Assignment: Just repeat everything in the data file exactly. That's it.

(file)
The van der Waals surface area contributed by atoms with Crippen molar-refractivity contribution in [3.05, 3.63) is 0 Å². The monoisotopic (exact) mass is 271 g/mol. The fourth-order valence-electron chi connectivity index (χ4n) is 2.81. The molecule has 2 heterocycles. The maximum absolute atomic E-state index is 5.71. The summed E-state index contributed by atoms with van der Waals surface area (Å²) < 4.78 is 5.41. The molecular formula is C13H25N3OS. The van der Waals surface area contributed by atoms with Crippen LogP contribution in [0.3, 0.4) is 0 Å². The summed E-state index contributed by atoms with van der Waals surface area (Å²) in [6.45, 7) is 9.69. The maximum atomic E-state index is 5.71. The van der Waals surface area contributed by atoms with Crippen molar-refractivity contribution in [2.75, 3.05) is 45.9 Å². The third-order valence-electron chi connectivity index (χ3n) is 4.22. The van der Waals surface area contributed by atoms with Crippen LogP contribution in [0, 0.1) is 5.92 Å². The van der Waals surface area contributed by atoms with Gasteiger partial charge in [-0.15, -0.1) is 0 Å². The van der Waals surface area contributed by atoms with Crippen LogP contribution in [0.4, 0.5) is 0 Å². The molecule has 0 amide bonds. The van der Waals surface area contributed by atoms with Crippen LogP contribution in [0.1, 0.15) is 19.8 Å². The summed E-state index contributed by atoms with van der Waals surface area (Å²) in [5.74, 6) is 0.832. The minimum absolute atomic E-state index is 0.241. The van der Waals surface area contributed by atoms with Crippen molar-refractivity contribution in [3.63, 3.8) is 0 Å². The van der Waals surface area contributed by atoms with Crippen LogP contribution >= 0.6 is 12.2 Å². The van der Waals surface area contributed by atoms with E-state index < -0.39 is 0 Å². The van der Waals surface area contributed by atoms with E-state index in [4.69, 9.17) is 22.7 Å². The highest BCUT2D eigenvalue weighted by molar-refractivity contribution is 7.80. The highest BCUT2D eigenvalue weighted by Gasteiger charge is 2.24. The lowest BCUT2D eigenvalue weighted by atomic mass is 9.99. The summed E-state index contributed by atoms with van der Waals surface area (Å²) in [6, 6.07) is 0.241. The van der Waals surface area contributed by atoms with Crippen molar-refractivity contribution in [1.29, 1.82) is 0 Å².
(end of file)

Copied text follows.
The van der Waals surface area contributed by atoms with Crippen molar-refractivity contribution in [3.05, 3.63) is 0 Å². The monoisotopic (exact) mass is 271 g/mol. The fourth-order valence-electron chi connectivity index (χ4n) is 2.81. The molecule has 2 heterocycles. The maximum absolute atomic E-state index is 5.71. The summed E-state index contributed by atoms with van der Waals surface area (Å²) < 4.78 is 5.41. The molecular formula is C13H25N3OS. The van der Waals surface area contributed by atoms with Crippen LogP contribution in [0.3, 0.4) is 0 Å². The summed E-state index contributed by atoms with van der Waals surface area (Å²) in [6.45, 7) is 9.69. The maximum atomic E-state index is 5.71. The van der Waals surface area contributed by atoms with Crippen molar-refractivity contribution in [2.75, 3.05) is 45.9 Å². The third-order valence-electron chi connectivity index (χ3n) is 4.22. The van der Waals surface area contributed by atoms with Crippen LogP contribution in [0, 0.1) is 5.92 Å². The van der Waals surface area contributed by atoms with Gasteiger partial charge in [-0.15, -0.1) is 0 Å². The van der Waals surface area contributed by atoms with Crippen LogP contribution in [0.4, 0.5) is 0 Å². The molecule has 0 amide bonds. The van der Waals surface area contributed by atoms with Crippen LogP contribution in [0.1, 0.15) is 19.8 Å². The summed E-state index contributed by atoms with van der Waals surface area (Å²) in [5.74, 6) is 0.832. The minimum absolute atomic E-state index is 0.241. The van der Waals surface area contributed by atoms with Crippen molar-refractivity contribution in [3.63, 3.8) is 0 Å². The van der Waals surface area contributed by atoms with Crippen LogP contribution >= 0.6 is 12.2 Å². The van der Waals surface area contributed by atoms with E-state index < -0.39 is 0 Å². The van der Waals surface area contributed by atoms with E-state index in [4.69, 9.17) is 22.7 Å². The highest BCUT2D eigenvalue weighted by molar-refractivity contribution is 7.80. The highest BCUT2D eigenvalue weighted by Gasteiger charge is 2.24. The lowest BCUT2D eigenvalue weighted by atomic mass is 9.99. The summed E-state index contributed by atoms with van der Waals surface area (Å²) in [6, 6.07) is 0.241. The van der Waals surface area contributed by atoms with Crippen molar-refractivity contribution in [1.29, 1.82) is 0 Å².